Pray Brethren

Pray Brethren

Sunday, September 25, 2011

God and Morality

Paul Froese and Christopher Bader, both sociology professors from Baylor, published a book last year called America’s Four Gods. Their work analyzed a survey of American views on God, breaking the poll data into four kinds of Gods:

1) The Authoritative God: A God who is both engaged in the world and judgmental about our actions.
2) The Benevolent God: A God who is engaged in the world but who makes no judgmental calls on our actions.
3) The Critical God: A God who is not engaged in the world but who is judgmental about our actions.
4) The Distant God: A God who is neither engaged in the world nor who makes judgments on our actions.

Obviously the Baylor professors focus on American’s perspective of how engaged in our affairs God is and how concerned He is about our actions. By their results, Froese and Bader found that over half of those surveyed view God as either Benevolent or Authoritative. All four views of God, however, present God in a transcendent manner – that God does not exist in matter but rather outside our material universe. How involved He is becomes another matter. What’s more, no one in the survey imaged this transcendent God in feminine terms. Given God’s transcendence, God is viewed as masculine, probably masculine, uncertain, or not applicable.

Overall, the emphasis on God’s transcendent nature is helpful for Americans to step away from a pantheist conception of God – but the study showed that the more transcendent one views God, the more he is inclined to reject a moral law written by God into nature or revealed by God through religion. The results show that only believers in an authoritative God also believed that the Ten Commandments really mean what they say, that adultery, homosexuality, abortion, and stem cell research were really sinful. Belief in the Distant God, strikingly similar to Deism, can easily lead one to practical atheism and a Dostoyevsky-sounding principle that: If God is distant enough, anything is permissible.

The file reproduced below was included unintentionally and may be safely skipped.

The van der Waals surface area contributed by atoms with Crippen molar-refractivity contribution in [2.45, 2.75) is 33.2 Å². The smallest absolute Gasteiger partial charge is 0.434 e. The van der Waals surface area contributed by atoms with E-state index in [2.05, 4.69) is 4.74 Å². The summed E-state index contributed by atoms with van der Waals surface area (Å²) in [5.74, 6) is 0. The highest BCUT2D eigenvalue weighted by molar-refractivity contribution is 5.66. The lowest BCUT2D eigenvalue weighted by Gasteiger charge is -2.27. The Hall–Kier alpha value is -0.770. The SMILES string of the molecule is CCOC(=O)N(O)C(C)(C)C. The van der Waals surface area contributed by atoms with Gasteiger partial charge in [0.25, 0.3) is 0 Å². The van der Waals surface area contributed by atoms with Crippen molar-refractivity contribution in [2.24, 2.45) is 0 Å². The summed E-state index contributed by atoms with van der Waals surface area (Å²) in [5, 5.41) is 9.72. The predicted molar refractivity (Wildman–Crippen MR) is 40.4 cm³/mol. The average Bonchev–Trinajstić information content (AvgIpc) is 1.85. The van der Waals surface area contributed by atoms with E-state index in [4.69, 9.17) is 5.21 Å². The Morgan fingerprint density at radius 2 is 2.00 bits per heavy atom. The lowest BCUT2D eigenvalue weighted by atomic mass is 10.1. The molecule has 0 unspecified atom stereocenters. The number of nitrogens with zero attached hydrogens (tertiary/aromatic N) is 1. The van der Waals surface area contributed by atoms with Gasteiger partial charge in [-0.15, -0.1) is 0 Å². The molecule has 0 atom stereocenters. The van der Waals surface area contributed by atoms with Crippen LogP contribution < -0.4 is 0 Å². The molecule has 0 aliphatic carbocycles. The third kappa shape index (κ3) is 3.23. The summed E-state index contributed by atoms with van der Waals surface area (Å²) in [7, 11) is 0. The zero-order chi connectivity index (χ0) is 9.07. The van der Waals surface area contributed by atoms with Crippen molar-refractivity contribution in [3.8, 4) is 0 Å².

Which brings me to a final point on morality and God.

Christian Smith, currently a sociology professor at Notre Dame, coined the term Moralistic Therapeutic Deism to describe commonly held religious beliefs of American youth. This belief reduces religion to a morality of good feelings, leaving out particular theological doctrines and keeping God out of human affairs unless we have a particular problem. Moralistic Therapeutic Deism is not particularly defined in America’s Four Gods, but if it is the predominant view of our youth, we will certainly see it enter into future surveys. This new belief may be a sign that Americans are moving further away from the New Age pantheism of the 1960s-1980s, but arming our youth with a mere belief in good feelings leaves them such an empty morality that almost none will have a moral foundation when they encounter real temptation and real evil.

For more on God, morality, and American youth, check out this article by Dennis Prager called: Why young Americans can’t think morally. Another thought-proving article on this topic is by Rod Dreher, called: The soft barbarism of young America.

No comments:

Post a Comment